Monday, June 27, 2011

Dealing with Cravings

Discovering food allergies as an adult presents some unique challenges. There is a lifetime of favorite foods mulling around the brain, tempting and cajoling one to run right out to get them. Then to consume said foods without a second thought as there is no room in the brain for that thought. It is only after reason returns, that the situation can be viewed with an analytical mind.

These intense cravings can often be associated with specific nutrients. Finding substitutes for such foods is a very important action towards the betterment of one’s health. Cravings for a single food can easily be explained. For instance, a peanut contains substantial levels of vitamins B1, B3, E, and Folate. Chocolate is loaded with the minerals iron, magnesium, copper, manganese, and phosphorus.

To decipher a craving food, do a search for “nutritional profile __________” while filling in the blank with a craving food. Find a site that allows serving size adjustment. For example, 1 ounce is an appropriate serving for cocoa whereas 1 cup is not. A valuable site will also provide RDA information. This is critical in determining which nutrients may be triggering the craving. Take note of any nutrients that are providing 15% or more of the RDA.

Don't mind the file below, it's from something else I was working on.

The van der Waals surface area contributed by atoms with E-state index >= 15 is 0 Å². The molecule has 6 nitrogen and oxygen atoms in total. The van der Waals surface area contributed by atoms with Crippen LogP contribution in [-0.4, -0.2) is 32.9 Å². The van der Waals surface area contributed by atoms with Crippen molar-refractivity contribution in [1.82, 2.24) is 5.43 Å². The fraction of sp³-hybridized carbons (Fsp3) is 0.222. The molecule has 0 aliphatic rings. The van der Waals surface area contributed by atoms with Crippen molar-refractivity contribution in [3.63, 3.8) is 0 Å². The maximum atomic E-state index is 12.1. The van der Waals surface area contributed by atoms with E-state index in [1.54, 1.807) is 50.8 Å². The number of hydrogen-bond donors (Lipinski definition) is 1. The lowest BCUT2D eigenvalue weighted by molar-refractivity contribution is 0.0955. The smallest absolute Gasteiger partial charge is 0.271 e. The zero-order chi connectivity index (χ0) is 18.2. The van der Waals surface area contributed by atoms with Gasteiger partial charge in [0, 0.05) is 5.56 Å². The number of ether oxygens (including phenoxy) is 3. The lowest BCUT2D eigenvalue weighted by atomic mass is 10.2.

Next, do a search for “__________ rich foods list” filling in the blank with the above determined nutrients. Find a list that shows the RDA of an appropriate serving size. Choose foods from the list that are free of any food allergens or intolerances.

This process can be time consuming and tedious but it will lay the invaluable foundation for making better food choices. To keep cravings at bay, it is a good idea to incorporate these foods into the diet. Make sure to keep plenty on hand for a food craving emergency!

Another stumbling block may be restaurants. Sometimes an entree from a favorite restaurant may be calling your name. Tackling this type of craving is possible too. Taking the time to play in the kitchen and experiment is all that is needed. Find a recipe, or two, or three, and use them to create your own while substituting ingredients that are allergens or intolerances. It may not be exactly what you are expecting the first time, but the process can be fun and tasty. Keep notes and make improvements. You may end up with something better than you’re used to.

I’ve been craving Middle Eastern food lately and was able to come up with a tasty Moroccan Chicken Tangine (click for recipe) and a refreshing Egyptian Iced Tea (click for recipe.) This venture was even better than going out since I would’ve had to go to two separate restaurants to get them both!

Eat well and be well,


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